make validate 

We run this step again to make sure that the normalization process did not produce an invalid document. This is necessary because under some circumstances the "make norm" step can result in invalid XML. One known cause of this is the presense of XML processing instructions. For example: "<?Pub Caret1?>". Although XML processing instructions are supposed to be ignored by any XML application that does not understand them, the problem is that when we use sgmlnorm and osx, which are SGML tools, they end up munging the output XML. The recommended workaround is to add a preprocessing step to remove any XML processing instructions from your EADs before you run "make prepdocs", or to include some code in that will strip out XML priocessing instructions prior to concatenating the EADs.

More Documentation


Findaid Class Index Building with XPAT

In this section the workshopfa XML will be indexed with the XPAT search engine, preparing it for use with the DLXS middleware.

Set Up Directories and Files for XPAT Indexing

First, we need to create the rest of the directories in the workshopfa environment with the following commands:

mkdir -p $DLXSROOT/idx/w/workshopfa

The bin directory we created yesterday holds any scripts or tools used for the collection specifically; obj ( created earlier) holds the "object" or XML file for the collection, and idx holds the XPAT indexes. Now we need to finish populating the directories.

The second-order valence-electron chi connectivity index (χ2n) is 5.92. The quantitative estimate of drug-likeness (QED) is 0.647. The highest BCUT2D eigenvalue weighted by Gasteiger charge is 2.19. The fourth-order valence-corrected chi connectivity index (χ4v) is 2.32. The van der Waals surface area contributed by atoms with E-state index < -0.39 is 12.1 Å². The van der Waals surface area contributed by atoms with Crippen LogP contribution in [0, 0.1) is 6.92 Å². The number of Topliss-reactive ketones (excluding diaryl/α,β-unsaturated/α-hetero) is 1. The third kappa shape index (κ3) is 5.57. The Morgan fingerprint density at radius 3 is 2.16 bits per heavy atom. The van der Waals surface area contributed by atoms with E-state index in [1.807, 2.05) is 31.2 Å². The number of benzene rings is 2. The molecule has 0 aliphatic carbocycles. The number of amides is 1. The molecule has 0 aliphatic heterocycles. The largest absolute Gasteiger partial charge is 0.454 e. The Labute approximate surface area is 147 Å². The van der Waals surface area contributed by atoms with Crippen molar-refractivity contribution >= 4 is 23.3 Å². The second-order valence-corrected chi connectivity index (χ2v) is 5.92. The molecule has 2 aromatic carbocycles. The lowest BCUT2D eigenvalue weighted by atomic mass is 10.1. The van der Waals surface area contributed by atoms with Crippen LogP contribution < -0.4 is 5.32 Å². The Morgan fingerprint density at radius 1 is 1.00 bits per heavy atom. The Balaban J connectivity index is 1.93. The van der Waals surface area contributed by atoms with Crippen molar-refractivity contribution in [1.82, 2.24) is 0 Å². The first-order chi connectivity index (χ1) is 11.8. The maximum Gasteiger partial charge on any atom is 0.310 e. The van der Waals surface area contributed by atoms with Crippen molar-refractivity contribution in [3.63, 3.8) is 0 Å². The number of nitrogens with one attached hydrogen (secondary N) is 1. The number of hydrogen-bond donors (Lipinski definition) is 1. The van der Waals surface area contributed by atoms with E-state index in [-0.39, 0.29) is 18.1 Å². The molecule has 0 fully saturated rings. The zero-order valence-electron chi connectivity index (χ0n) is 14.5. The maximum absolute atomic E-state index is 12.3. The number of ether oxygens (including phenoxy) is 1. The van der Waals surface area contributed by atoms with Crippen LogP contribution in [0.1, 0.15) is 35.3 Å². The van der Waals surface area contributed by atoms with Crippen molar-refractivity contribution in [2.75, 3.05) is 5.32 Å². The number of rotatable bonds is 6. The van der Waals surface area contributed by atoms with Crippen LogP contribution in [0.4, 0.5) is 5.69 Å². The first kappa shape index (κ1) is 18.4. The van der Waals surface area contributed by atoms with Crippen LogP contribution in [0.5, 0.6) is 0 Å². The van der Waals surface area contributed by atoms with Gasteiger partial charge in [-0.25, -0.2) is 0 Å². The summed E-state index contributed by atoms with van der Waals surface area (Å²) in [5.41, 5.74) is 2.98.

cp $DLXSROOT/prep/s/samplefa/samplefa.blank.dd $DLXSROOT/prep/w/workshopfa/workshopfa.blank.dd
cp $DLXSROOT/prep/s/samplefa/samplefa.extra.srch $DLXSROOT/prep/w/workshopfa/workshopfa.extra.srch

Each of these files need to be edited to reflect the new collection name and the paths to your particular directories. This will be true when you use these at your home institution as well, even if you use the same directory architecture as we do, because they will always need to reflect the unique name of each collection. Failure to change even one file can result in puzzling errors, because the scripts are working, just not necessarily in the directories you are looking at.

grep -l "samplefa" $DLXSROOT/prep/w/workshopfa/*

will check for changing s/samplefa to w/workshopfa. If you are at the workshop that should be all you need. However if you are doing this at your home institution you need to replace "/l1/" by whatever $DLXSROOT is on your server. If you don't have an /l1 directory on your server (which is very likely if you are not here using a DLPS machine) you can check with:

grep -l "l1" $DLXSROOT/prep/w/workshopfa/*


Build the XPAT Index

Everything is now set up to build the XPAT index. The Makefile in the bin directory contains the commands necessary to build the index, and can be executed easily.

To create an index for use with the Findaid Class interface, you will need to index the words in the collection, then index the XML (the structural metadata, if you will), and then finally "fabricate" structures based on a combination of elements (for example, defining who the "main author" of a finding aid is, without adding a <mainauthor> tag around the appropriate <author> in the eadheader element). The following commands can be used to make the index:

make singledd indexes words for texts that have been concatenated into on large file for a collection. This is the recommended process.

make xml indexes the XML structure by reading the DTD. Validates as it indexes.

make post builds and indexes fabricated regions based on the XPAT queries stored in the workshopfa.extra.srch file.

cd $DLXSROOT/bin/w/workshopfa
make singledd